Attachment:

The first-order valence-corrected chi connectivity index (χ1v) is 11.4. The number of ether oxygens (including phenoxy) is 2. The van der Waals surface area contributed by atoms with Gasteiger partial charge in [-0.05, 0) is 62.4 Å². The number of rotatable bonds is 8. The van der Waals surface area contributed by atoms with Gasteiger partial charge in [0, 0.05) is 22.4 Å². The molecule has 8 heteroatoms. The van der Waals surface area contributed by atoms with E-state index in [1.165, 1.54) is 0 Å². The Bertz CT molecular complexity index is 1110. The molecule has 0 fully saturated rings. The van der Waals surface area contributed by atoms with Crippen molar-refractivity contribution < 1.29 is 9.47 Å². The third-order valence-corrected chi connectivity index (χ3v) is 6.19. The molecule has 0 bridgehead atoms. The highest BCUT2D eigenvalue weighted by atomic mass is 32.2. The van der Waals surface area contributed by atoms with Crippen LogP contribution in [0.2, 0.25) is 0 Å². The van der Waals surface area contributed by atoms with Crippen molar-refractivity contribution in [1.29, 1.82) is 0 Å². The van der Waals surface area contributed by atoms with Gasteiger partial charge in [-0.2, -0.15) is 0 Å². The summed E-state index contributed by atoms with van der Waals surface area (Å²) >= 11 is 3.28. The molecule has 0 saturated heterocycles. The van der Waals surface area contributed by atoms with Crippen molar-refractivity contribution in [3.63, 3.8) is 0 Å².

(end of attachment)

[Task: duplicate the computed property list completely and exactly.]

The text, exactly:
The first-order valence-corrected chi connectivity index (χ1v) is 11.4. The number of ether oxygens (including phenoxy) is 2. The van der Waals surface area contributed by atoms with Gasteiger partial charge in [-0.05, 0) is 62.4 Å². The number of rotatable bonds is 8. The van der Waals surface area contributed by atoms with Gasteiger partial charge in [0, 0.05) is 22.4 Å². The molecule has 8 heteroatoms. The van der Waals surface area contributed by atoms with E-state index in [1.165, 1.54) is 0 Å². The Bertz CT molecular complexity index is 1110. The molecule has 0 fully saturated rings. The van der Waals surface area contributed by atoms with Crippen molar-refractivity contribution < 1.29 is 9.47 Å². The third-order valence-corrected chi connectivity index (χ3v) is 6.19. The molecule has 0 bridgehead atoms. The highest BCUT2D eigenvalue weighted by atomic mass is 32.2. The van der Waals surface area contributed by atoms with Crippen LogP contribution in [0.2, 0.25) is 0 Å². The van der Waals surface area contributed by atoms with Crippen molar-refractivity contribution in [1.29, 1.82) is 0 Å². The van der Waals surface area contributed by atoms with Gasteiger partial charge in [-0.2, -0.15) is 0 Å². The summed E-state index contributed by atoms with van der Waals surface area (Å²) >= 11 is 3.28. The molecule has 0 saturated heterocycles. The van der Waals surface area contributed by atoms with Crippen molar-refractivity contribution in [3.63, 3.8) is 0 Å².